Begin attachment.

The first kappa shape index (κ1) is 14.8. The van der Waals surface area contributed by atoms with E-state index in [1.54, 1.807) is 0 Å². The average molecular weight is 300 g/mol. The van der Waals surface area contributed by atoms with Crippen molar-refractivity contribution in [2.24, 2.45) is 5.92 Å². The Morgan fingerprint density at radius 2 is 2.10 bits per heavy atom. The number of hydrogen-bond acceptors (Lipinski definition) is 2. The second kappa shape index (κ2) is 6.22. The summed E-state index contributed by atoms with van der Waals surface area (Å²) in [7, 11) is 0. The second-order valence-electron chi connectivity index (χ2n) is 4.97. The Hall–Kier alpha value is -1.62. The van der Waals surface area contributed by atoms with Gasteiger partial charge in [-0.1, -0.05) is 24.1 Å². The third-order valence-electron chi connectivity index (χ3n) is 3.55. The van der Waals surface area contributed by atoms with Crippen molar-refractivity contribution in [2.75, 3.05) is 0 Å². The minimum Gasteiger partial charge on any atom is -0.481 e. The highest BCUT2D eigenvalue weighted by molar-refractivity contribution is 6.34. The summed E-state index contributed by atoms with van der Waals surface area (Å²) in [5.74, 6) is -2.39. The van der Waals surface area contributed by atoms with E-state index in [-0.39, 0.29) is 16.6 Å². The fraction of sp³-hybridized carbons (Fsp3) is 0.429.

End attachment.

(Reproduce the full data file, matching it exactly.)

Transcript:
The first kappa shape index (κ1) is 14.8. The van der Waals surface area contributed by atoms with E-state index in [1.54, 1.807) is 0 Å². The average molecular weight is 300 g/mol. The van der Waals surface area contributed by atoms with Crippen molar-refractivity contribution in [2.24, 2.45) is 5.92 Å². The Morgan fingerprint density at radius 2 is 2.10 bits per heavy atom. The number of hydrogen-bond acceptors (Lipinski definition) is 2. The second kappa shape index (κ2) is 6.22. The summed E-state index contributed by atoms with van der Waals surface area (Å²) in [7, 11) is 0. The second-order valence-electron chi connectivity index (χ2n) is 4.97. The Hall–Kier alpha value is -1.62. The van der Waals surface area contributed by atoms with Gasteiger partial charge in [-0.1, -0.05) is 24.1 Å². The third-order valence-electron chi connectivity index (χ3n) is 3.55. The van der Waals surface area contributed by atoms with Crippen molar-refractivity contribution in [2.75, 3.05) is 0 Å². The minimum Gasteiger partial charge on any atom is -0.481 e. The highest BCUT2D eigenvalue weighted by molar-refractivity contribution is 6.34. The summed E-state index contributed by atoms with van der Waals surface area (Å²) in [5.74, 6) is -2.39. The van der Waals surface area contributed by atoms with E-state index in [-0.39, 0.29) is 16.6 Å². The fraction of sp³-hybridized carbons (Fsp3) is 0.429.